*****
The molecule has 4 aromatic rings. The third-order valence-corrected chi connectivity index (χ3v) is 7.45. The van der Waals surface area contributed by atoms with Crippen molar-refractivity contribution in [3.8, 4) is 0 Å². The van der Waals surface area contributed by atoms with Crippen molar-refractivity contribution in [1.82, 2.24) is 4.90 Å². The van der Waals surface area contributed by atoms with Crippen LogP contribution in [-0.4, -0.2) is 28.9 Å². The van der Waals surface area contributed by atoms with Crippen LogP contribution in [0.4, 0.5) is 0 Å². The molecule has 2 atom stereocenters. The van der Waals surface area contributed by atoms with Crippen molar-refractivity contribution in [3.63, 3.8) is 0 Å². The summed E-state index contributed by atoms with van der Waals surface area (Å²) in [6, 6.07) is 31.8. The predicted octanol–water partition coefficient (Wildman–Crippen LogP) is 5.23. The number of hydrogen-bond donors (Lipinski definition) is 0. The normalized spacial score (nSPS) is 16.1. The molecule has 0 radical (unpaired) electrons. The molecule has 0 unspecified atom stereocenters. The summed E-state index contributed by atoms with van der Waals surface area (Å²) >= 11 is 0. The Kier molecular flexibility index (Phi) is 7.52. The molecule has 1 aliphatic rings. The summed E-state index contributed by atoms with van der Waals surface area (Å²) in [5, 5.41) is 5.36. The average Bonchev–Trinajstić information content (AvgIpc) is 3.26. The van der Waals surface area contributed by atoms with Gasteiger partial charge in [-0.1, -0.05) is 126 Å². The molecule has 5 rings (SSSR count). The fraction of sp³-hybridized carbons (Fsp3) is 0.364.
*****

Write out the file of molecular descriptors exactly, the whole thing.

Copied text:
The molecule has 4 aromatic rings. The third-order valence-corrected chi connectivity index (χ3v) is 7.45. The van der Waals surface area contributed by atoms with Crippen molar-refractivity contribution in [3.8, 4) is 0 Å². The van der Waals surface area contributed by atoms with Crippen molar-refractivity contribution in [1.82, 2.24) is 4.90 Å². The van der Waals surface area contributed by atoms with Crippen LogP contribution in [-0.4, -0.2) is 28.9 Å². The van der Waals surface area contributed by atoms with Crippen LogP contribution in [0.4, 0.5) is 0 Å². The molecule has 2 atom stereocenters. The van der Waals surface area contributed by atoms with Crippen molar-refractivity contribution in [3.63, 3.8) is 0 Å². The summed E-state index contributed by atoms with van der Waals surface area (Å²) in [6, 6.07) is 31.8. The predicted octanol–water partition coefficient (Wildman–Crippen LogP) is 5.23. The number of hydrogen-bond donors (Lipinski definition) is 0. The normalized spacial score (nSPS) is 16.1. The molecule has 0 radical (unpaired) electrons. The molecule has 0 unspecified atom stereocenters. The summed E-state index contributed by atoms with van der Waals surface area (Å²) >= 11 is 0. The Kier molecular flexibility index (Phi) is 7.52. The molecule has 1 aliphatic rings. The summed E-state index contributed by atoms with van der Waals surface area (Å²) in [5, 5.41) is 5.36. The average Bonchev–Trinajstić information content (AvgIpc) is 3.26. The van der Waals surface area contributed by atoms with Gasteiger partial charge in [-0.1, -0.05) is 126 Å². The molecule has 5 rings (SSSR count). The fraction of sp³-hybridized carbons (Fsp3) is 0.364.